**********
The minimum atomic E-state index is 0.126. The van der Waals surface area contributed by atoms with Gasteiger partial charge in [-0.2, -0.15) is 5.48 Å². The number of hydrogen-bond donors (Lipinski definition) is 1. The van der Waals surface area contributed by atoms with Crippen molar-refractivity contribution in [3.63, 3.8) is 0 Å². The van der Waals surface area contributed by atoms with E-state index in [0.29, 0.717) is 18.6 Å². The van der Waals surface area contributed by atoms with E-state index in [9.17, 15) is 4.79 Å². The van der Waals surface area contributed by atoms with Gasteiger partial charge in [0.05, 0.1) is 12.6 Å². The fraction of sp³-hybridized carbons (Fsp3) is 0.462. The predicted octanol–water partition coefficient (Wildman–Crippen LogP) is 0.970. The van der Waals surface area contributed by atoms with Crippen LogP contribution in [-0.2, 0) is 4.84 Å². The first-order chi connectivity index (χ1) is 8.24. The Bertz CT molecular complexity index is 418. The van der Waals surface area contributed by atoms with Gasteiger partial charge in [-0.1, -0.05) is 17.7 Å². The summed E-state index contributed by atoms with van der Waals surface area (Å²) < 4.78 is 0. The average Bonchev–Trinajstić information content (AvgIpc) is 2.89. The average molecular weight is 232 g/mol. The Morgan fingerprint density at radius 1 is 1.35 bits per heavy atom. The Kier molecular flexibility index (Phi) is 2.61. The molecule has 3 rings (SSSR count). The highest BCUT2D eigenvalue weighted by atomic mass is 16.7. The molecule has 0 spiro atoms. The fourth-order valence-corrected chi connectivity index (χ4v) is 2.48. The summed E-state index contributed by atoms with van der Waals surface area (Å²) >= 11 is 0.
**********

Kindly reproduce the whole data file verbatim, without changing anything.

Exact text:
The minimum atomic E-state index is 0.126. The van der Waals surface area contributed by atoms with Gasteiger partial charge in [-0.2, -0.15) is 5.48 Å². The number of hydrogen-bond donors (Lipinski definition) is 1. The van der Waals surface area contributed by atoms with Crippen molar-refractivity contribution in [3.63, 3.8) is 0 Å². The van der Waals surface area contributed by atoms with E-state index in [0.29, 0.717) is 18.6 Å². The van der Waals surface area contributed by atoms with E-state index in [9.17, 15) is 4.79 Å². The van der Waals surface area contributed by atoms with Gasteiger partial charge in [0.05, 0.1) is 12.6 Å². The fraction of sp³-hybridized carbons (Fsp3) is 0.462. The predicted octanol–water partition coefficient (Wildman–Crippen LogP) is 0.970. The van der Waals surface area contributed by atoms with Crippen LogP contribution in [-0.2, 0) is 4.84 Å². The first-order chi connectivity index (χ1) is 8.24. The Bertz CT molecular complexity index is 418. The van der Waals surface area contributed by atoms with Gasteiger partial charge in [-0.1, -0.05) is 17.7 Å². The summed E-state index contributed by atoms with van der Waals surface area (Å²) < 4.78 is 0. The average Bonchev–Trinajstić information content (AvgIpc) is 2.89. The average molecular weight is 232 g/mol. The Morgan fingerprint density at radius 1 is 1.35 bits per heavy atom. The Kier molecular flexibility index (Phi) is 2.61. The molecule has 3 rings (SSSR count). The highest BCUT2D eigenvalue weighted by atomic mass is 16.7. The molecule has 0 spiro atoms. The fourth-order valence-corrected chi connectivity index (χ4v) is 2.48. The summed E-state index contributed by atoms with van der Waals surface area (Å²) >= 11 is 0.